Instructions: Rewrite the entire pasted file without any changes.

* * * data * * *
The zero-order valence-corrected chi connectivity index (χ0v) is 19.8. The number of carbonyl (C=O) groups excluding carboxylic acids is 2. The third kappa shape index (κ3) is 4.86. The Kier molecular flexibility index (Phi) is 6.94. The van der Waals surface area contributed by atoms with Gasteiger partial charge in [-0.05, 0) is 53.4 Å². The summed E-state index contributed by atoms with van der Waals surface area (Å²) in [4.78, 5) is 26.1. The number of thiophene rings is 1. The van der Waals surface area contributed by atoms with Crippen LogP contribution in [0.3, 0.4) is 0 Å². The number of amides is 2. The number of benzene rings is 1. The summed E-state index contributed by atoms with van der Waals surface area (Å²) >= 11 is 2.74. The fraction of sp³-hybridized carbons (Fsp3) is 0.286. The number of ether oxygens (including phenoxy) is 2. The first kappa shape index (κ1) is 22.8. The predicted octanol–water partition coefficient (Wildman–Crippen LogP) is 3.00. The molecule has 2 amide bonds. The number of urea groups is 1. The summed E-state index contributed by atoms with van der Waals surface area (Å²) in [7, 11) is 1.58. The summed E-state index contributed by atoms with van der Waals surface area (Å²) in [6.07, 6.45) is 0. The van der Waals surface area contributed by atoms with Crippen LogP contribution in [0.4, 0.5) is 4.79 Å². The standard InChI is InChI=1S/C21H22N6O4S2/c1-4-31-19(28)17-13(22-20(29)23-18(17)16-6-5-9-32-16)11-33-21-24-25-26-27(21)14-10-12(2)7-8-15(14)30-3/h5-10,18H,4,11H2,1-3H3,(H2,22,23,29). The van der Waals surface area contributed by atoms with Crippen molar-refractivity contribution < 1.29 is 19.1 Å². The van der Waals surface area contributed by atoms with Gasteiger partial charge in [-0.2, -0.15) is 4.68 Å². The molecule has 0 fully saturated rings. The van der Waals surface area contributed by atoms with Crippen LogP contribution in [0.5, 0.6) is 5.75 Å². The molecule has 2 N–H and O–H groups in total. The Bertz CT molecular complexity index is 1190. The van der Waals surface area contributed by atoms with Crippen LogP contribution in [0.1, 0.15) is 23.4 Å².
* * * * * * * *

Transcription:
The zero-order valence-corrected chi connectivity index (χ0v) is 19.8. The number of carbonyl (C=O) groups excluding carboxylic acids is 2. The third kappa shape index (κ3) is 4.86. The Kier molecular flexibility index (Phi) is 6.94. The van der Waals surface area contributed by atoms with Gasteiger partial charge in [-0.05, 0) is 53.4 Å². The summed E-state index contributed by atoms with van der Waals surface area (Å²) in [4.78, 5) is 26.1. The number of thiophene rings is 1. The van der Waals surface area contributed by atoms with Crippen LogP contribution in [0.3, 0.4) is 0 Å². The number of amides is 2. The number of benzene rings is 1. The summed E-state index contributed by atoms with van der Waals surface area (Å²) >= 11 is 2.74. The fraction of sp³-hybridized carbons (Fsp3) is 0.286. The number of ether oxygens (including phenoxy) is 2. The first kappa shape index (κ1) is 22.8. The predicted octanol–water partition coefficient (Wildman–Crippen LogP) is 3.00. The molecule has 2 amide bonds. The number of urea groups is 1. The summed E-state index contributed by atoms with van der Waals surface area (Å²) in [7, 11) is 1.58. The summed E-state index contributed by atoms with van der Waals surface area (Å²) in [6.07, 6.45) is 0. The van der Waals surface area contributed by atoms with Crippen LogP contribution in [0.4, 0.5) is 4.79 Å². The standard InChI is InChI=1S/C21H22N6O4S2/c1-4-31-19(28)17-13(22-20(29)23-18(17)16-6-5-9-32-16)11-33-21-24-25-26-27(21)14-10-12(2)7-8-15(14)30-3/h5-10,18H,4,11H2,1-3H3,(H2,22,23,29). The van der Waals surface area contributed by atoms with Crippen molar-refractivity contribution < 1.29 is 19.1 Å². The van der Waals surface area contributed by atoms with Gasteiger partial charge in [-0.2, -0.15) is 4.68 Å². The molecule has 0 fully saturated rings. The van der Waals surface area contributed by atoms with Crippen LogP contribution in [0.5, 0.6) is 5.75 Å². The molecule has 2 N–H and O–H groups in total. The Bertz CT molecular complexity index is 1190. The van der Waals surface area contributed by atoms with Crippen LogP contribution in [0.1, 0.15) is 23.4 Å².